The safest choice for shimmer, though, is nail color. Here one can experiment a lot more. After all, it's not on our faces, right?
I'd still avoid the heavy glitters, but that's a personal choice. I don't wear blue or black polish, either. My mother's signature nail color is a pearly peach. She changes the brand frequently but never the look. I don't think I ever saw her with a satiny nail color (or in red, for that matter). I used to love the Anna Sui nail lacquers that are now nearly impossible to find (some online discounters still have some). The new OPI for Sephora line includes several interesting ones (and also some really atrocious colors) and Zoya has a huge selection of metallic colors. Another personal favorite is Lippmann Collection. While I'd skip the new limited edition Superstar (copper glitter. A bit too much for me), Brown Eyed Girl is a perfect chocolate shimmer, and Pump Up The Jam is a purplish glimmer.

I think the point is that you can wear something shiny at every age. The key is a light hand, a good quality product and, of course, focusing on just one area and wearing matte colors everywhere else.

How do you feel about all that glitters? What wouldn't you wear? Do you think there's an age limit for shiny things?

Tuesday, October 21, 2008

I've Been Tagged...

Several of my most favorite bloggers (Dain, Tom and Tamara) have tagged me, insisting I share six random things about myself. It's as good a post as any for a headachy night...

1. I have nine cats. Seriously. 9. That puts me exactly one husband and several pairs of Manolos away from being a crazy cat lady.

2. I didn't learn how to drive until I was 27.

3. Other than jeans, I rarely wear pants. I feel more like myself in dresses.

4. I wasn't allowed to wear makeup until I turned 16.

5. The first perfume I bought myself was Paloma Picasso.

6. Other than stray cats, perfume and artisanal jewelry, I also collect vegetarian cookbooks.

That zebra (from this site) at the top is just a random thing. I love zebras.

Since just about everyone I know has already been tagged, I'm tagging you, readers: Try to come up with a few random facts and leave a comment.

Monday, October 20, 2008

Let's Talk About Saks, Baby

Like many good consumers, I was doing my part to stimulate the economy during Saks 5th Avenue's Friends & Family sale. Not that they made it easy for me (other than providing the discount, that is).

It starts with the fact that my local Saks doesn't carry Diane von Furstenberg at all, so I had to order the items I wanted online. It's not a big issue since I didn't pay shipping, but still, it would have been nice to get the immediate gratification. I still went to the store to see what I could find, but their selection is not exactly what I was after (unlike what they offer online). Apparently, I wasn't the only one who felt this way, since the store was mostly dead. The only heavy traffic on the fashion floor was at the Elie Tahari and Theory sections, which are still much smaller than their parallels at Bloomingdale's across the mall (which is where I ended up shopping: they had a pre-sale and offered the same discount % as Saks, and even had my size in stock). Someone up there should take notice what sells and what doesn't, and realize that an empty store during a major sale event indicates more than a crappy economy.

The ghostly fashion floor was depressing, but it didn't stop me from heading towards the light: the makeup counters. Unlike their piranha-esques colleagues from the flagship across the river, the suburban SAs have made ignoring their potential customers into an art form. Not all of them, of course, not for every brand, but several counters were deserted while bewildered customers were trying in vain to get some attention from SAs who have turned into an army of pink lipsticked Helen Kellers with highlights.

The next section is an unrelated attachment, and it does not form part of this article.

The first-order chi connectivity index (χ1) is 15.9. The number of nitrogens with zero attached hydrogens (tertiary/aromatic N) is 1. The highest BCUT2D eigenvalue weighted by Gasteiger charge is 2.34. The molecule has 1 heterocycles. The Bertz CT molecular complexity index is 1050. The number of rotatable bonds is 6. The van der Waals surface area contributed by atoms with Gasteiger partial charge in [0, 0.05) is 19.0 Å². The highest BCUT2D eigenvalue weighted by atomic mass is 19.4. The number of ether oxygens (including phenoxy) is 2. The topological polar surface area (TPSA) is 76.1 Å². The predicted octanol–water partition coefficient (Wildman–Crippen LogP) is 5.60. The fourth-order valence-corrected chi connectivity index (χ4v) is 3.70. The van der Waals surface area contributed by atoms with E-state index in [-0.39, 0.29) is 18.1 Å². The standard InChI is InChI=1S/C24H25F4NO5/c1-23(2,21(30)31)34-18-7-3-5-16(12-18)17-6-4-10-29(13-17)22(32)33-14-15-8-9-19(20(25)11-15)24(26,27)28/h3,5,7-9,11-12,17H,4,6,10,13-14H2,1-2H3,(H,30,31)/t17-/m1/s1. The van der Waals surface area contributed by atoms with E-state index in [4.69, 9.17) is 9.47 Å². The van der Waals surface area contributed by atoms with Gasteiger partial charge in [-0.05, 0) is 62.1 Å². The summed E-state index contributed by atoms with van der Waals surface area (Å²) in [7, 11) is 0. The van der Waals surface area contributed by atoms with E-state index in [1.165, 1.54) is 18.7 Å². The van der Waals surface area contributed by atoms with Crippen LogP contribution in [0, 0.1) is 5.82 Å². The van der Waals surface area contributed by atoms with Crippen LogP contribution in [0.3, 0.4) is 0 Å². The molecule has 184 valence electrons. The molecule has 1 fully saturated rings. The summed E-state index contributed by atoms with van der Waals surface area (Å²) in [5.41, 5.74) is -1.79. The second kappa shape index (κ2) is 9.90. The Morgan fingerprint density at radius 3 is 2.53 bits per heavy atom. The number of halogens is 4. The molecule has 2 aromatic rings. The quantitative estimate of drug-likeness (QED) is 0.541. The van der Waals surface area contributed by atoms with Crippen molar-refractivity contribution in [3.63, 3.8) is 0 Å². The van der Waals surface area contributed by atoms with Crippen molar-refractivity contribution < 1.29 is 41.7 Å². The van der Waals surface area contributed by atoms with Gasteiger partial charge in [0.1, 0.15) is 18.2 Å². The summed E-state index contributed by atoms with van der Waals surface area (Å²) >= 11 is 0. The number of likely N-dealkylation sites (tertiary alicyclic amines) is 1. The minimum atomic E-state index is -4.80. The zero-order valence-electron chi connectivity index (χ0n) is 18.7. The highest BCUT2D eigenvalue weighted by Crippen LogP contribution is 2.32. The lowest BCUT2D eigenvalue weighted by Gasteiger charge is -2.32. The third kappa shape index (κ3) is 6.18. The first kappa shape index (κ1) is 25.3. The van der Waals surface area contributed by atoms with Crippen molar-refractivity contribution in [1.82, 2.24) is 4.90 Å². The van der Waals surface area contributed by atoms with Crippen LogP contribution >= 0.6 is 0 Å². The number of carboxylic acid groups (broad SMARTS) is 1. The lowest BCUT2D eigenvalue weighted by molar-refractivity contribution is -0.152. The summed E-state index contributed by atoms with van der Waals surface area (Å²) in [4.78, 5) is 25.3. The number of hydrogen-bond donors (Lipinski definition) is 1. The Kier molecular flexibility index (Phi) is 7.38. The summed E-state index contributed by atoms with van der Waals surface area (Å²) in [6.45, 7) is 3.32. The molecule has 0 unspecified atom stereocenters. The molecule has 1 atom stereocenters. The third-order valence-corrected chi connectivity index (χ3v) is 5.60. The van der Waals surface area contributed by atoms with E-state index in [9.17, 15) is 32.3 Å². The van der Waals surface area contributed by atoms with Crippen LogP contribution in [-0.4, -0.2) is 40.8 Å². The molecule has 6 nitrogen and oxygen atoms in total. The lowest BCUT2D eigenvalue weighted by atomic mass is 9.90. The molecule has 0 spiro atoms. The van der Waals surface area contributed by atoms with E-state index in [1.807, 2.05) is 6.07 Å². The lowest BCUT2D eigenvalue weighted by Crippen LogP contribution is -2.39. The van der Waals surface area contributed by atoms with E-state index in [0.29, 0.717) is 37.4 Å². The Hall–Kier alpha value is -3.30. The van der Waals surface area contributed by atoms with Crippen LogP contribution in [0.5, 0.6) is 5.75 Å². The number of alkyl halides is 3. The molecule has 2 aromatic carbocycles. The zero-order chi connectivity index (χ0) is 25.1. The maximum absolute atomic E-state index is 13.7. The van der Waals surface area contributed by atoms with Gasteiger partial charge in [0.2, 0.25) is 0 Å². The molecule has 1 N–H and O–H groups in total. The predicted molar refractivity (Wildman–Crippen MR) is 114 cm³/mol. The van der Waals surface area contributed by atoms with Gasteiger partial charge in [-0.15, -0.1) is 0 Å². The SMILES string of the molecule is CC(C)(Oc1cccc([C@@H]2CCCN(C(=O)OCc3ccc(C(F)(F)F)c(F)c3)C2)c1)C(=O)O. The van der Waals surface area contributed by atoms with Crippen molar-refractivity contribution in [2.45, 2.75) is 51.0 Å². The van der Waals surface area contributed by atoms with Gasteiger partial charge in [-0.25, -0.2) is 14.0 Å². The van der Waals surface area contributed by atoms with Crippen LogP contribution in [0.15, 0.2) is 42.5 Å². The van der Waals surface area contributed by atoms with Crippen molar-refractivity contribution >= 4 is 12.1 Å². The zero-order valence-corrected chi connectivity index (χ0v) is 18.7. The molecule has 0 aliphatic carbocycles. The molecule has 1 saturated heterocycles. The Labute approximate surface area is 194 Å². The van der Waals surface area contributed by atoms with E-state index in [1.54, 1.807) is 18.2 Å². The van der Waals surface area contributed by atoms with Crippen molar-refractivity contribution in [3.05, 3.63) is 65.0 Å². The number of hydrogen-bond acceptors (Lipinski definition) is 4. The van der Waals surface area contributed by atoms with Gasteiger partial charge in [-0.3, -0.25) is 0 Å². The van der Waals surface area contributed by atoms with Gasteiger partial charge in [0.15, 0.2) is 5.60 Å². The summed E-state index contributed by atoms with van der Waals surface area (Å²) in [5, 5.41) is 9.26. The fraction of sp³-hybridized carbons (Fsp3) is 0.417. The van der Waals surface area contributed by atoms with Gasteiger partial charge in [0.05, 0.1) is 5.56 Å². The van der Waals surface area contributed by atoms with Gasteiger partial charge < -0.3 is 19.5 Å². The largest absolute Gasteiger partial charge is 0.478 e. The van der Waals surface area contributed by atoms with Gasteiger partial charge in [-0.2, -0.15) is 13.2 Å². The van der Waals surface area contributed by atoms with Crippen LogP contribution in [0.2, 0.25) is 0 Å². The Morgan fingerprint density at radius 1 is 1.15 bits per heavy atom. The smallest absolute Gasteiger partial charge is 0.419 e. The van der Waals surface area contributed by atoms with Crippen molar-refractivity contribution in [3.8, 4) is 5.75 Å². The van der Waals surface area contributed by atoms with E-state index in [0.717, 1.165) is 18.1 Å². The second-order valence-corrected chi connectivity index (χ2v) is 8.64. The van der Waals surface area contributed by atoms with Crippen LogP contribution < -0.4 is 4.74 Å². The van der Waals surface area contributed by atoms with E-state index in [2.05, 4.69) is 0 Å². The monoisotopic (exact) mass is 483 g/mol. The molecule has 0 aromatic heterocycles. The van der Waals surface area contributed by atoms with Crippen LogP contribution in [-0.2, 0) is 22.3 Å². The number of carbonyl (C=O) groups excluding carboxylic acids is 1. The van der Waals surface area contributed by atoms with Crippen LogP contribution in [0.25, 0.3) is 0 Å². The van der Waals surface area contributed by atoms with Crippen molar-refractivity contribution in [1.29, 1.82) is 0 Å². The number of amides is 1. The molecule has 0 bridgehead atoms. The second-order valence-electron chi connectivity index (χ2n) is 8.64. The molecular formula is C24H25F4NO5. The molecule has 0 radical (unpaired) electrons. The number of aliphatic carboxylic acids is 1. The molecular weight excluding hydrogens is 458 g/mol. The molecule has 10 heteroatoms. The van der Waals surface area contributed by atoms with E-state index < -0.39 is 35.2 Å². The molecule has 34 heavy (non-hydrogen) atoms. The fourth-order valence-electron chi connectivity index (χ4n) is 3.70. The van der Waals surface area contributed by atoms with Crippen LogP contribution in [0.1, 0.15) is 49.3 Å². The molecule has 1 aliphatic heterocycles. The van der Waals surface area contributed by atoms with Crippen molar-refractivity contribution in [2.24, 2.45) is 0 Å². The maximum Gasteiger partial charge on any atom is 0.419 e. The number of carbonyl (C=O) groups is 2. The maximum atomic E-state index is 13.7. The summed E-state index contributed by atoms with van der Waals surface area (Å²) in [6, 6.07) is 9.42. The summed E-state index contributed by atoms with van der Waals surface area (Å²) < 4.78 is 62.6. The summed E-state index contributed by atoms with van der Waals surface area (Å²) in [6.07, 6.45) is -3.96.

At the Bobbi Brown counter, the efficient and gracious Libby was picking up the slack left by her coworkers who had better things to do. The only problem was that I had to wait 15 minutes before I could even test the palette I wanted (more on that later this week). The Estee Lauder counter was buzzing with activity while across the path at Lancôme there was mostly confusion and frustration. I have no doubt that they lost sales as a result.

This isn't just a Jersey issue and I'm not the only one who noticed. Check out this makeupalley thread from three days ago. Someone at Saks should be very worried.

Sunday, October 19, 2008

Jo Malone Red Roses (for Breast Cancer Awareness Month)

I remember an article in some old and forgotten teen magazine I read when I was about 13. I can't tell you what was the exact subject, but I remember it describing a girl, a senior or junior in high school (the most glamorous creature to my poor junior high mind), who was everything I could ever want to be and fail miserably. She was popular, had a bunch of glamorous extracurricular activities, had frizz-free hair and was equipped with this mythological creature, a boyfriend, something I couldn't even dare hope to have. But the most amazing thing about this girl was her closet, where everything was neatly placed, including her beautiful cashmere sweaters, perfectly folded and arranged by color. Of course, I didn't have one cashmere thread in my godawful closet, and the most I could hope for was keeping our cat out of it (apparently some things never change, even after a quarter of a century and owning enough cashmere items to recreate a Himalayan goat).

It's funny that out of all the desired things she had, it was the closet that got to me most.

The first time I smelled Jo Malone's Red Roses scent I was instantly reminded of that old article and the perfect girl. This is what she would wear. A perfect rose with more than a hint of green. It's clean and fresh, probably why my nose interprets the scent as "young", and unlike so many rose notes, my skin doesn't turn it rancid.